Opinion: Ghana Needs To Fix Its Mercury Problem Poisoning People, The Environment

Opinion: Ghana Needs To Fix Its Mercury Problem Poisoning People, The Environment

Ibrahim, now 19, started working in Ghana’s artisanal gold mines when he was 14. He has a tremor in his hands, a common symptom of mercury poisoning.

The country has an international reputation for being lax on mercury and the government is acting on concerns that Ghana needs to fix its mercury problem.

One of the world’s top gold producers, the country has about 1 million people working in artisanal gold mining including children who process the precious metal with mercury, a dangerous element that can cause brain damage and death, HumanRightsWatch reports.

Ghana’s rivers, soil, and air are heavily polluted with mercury, and artisanal
miners have shown high levels of mercury concentration in their bodies, according to the New York City-based organization, which conducts research and advocacy on human rights.

Ghana has the highest mercury emissions in Africa, but the problem is widespread, TheEconomist reported. In the past few years, tens of thousands of small-scale mining sites have surfaced across other parts of Africa, as well as Asia and Latin America.

One of mercury’s amazing qualities is its ability to attract gold particles and form a gold-mercury mix. It’s a fascinating substance and one directly tied to the income of a lot of people. When the gold-mercury mix is burned, the mercury turns to gas and leaves behind pure raw gold. It is cheap and easy to mine gold this way, according to HumanRightsWatch.

Ghana’s mining law allows the use of mercury for small-scale gold mining in quantities considered “reasonably necessary.” Mercury is readily available for sale in Ghana’s mining towns. Shops sell it in small quantities or large — too heavy for one person to lift. Traders in neighboring countries travel there to buy it.

Recently in the mining town of Tarkwa, an unusual meeting was held. Miners, government officials and nongovernmental organizations met to discuss how to protect people from the negative effects of mercury. It was the first meeting of its kind in Ghana, and part of a larger process to tackle the negative effects of mercury, according to HumanRights Watch.

HumanRightsWatch interviewed 24 children working regularly with mercury in Ghana. None of them said they knew about the health risks connected to the work. The most vulnerable miners are children, the organization said.

In 2014, Ghana signed the Minamata Convention on Mercury—an international treaty designed to reduce mercury exposure globally. It is named after a Japanese town where mercury poisoning killed at least 1,700 people in the 1950s. The Tarkwa gathering kicked off the development of a national action plan for the reduction of mercury in mining, which the treaty requires, HumanRightsWatch reports.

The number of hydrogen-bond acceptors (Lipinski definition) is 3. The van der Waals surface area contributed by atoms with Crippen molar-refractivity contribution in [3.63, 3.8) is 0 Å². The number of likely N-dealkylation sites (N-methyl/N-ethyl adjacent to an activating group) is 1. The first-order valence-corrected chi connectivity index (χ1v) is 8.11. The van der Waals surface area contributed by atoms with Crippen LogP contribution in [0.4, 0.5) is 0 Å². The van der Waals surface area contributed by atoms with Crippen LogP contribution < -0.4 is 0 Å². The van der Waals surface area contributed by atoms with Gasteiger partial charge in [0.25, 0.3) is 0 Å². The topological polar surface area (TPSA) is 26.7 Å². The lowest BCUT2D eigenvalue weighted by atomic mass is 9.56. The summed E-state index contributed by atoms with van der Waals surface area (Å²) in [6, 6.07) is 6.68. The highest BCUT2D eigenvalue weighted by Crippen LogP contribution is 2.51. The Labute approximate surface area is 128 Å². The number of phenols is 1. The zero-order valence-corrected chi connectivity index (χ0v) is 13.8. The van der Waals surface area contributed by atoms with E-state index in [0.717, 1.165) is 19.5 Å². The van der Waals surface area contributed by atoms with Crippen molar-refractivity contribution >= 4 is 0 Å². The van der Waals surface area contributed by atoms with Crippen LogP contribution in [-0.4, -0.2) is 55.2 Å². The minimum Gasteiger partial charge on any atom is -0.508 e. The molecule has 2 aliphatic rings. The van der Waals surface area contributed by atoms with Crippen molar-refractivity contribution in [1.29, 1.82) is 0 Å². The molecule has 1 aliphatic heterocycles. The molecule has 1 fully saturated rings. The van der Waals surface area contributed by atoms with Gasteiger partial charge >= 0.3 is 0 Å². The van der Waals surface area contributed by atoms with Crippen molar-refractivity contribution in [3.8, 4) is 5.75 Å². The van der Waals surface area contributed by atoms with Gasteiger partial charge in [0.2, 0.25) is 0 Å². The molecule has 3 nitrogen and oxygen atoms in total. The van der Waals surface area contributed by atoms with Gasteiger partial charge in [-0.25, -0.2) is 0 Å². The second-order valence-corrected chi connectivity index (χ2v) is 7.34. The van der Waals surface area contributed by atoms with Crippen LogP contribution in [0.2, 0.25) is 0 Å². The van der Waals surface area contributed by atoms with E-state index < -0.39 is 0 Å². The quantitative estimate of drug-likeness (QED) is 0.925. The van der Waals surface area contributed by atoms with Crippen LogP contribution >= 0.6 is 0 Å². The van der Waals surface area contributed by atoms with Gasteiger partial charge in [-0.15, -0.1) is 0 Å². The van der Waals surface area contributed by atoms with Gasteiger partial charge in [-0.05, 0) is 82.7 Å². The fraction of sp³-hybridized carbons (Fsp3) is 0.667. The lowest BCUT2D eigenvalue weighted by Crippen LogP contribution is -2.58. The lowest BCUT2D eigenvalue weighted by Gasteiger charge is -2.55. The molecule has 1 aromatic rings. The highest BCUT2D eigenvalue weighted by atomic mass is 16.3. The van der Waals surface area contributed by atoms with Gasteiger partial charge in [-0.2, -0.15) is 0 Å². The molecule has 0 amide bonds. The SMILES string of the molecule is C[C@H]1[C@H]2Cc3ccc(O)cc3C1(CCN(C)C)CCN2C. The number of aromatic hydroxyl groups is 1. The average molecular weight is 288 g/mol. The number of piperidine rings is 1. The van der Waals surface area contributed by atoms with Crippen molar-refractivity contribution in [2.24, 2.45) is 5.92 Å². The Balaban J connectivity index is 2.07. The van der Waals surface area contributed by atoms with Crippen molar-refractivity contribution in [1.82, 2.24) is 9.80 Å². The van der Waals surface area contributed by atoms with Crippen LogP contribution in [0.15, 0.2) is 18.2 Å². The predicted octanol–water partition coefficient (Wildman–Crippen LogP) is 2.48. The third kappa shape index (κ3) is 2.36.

Ghana has also started training health workers on mercury exposure, and said it wants to be among the first 50 countries to ratify the convention. These are important steps but more needs to be done.

But with mercury deeply ingrained in the mining culture, many people are skeptical about what meetings can accomplish, according to TheEconomist. “Try to put yourself in their shoes,” said Gavin Hilson, a mining expert at the University of Surrey. “We’re trying to tell villagers who have been using mercury their whole lives to change their method. There needs to be a constant presence in that village, to continually educate (them) and show them that there are viable alternatives. It’s a collective responsibility.”

The Ghanian parliament should ratify the treaty and craft a national action plan with businesses and NGOs, says Juliane Kippenberg, associate director of children’s rights for Human Rights Watch. The government should produce a road map for introducing alternatives to gold processing that exclude mercury. It needs to test and treat people suffering from mercury poisoning, and protect those most vulnerable —children.

The alternatives — used by big mining companies — involve heavy machinery and cyanide, another poison, according to TheEconomist. They are expensive and time consuming.

Ghana needs a plan that includes measures to control the mercury trade and steps to end harmful practices such as burning mercury in residential areas, said Human Rights Watch’s Kippenberg.

There are funds available under the convention to support governments that want to act but need resources, Kippenberg said.

Human Rights Watch has offices in at least 15 countries including South Africa and Kenya.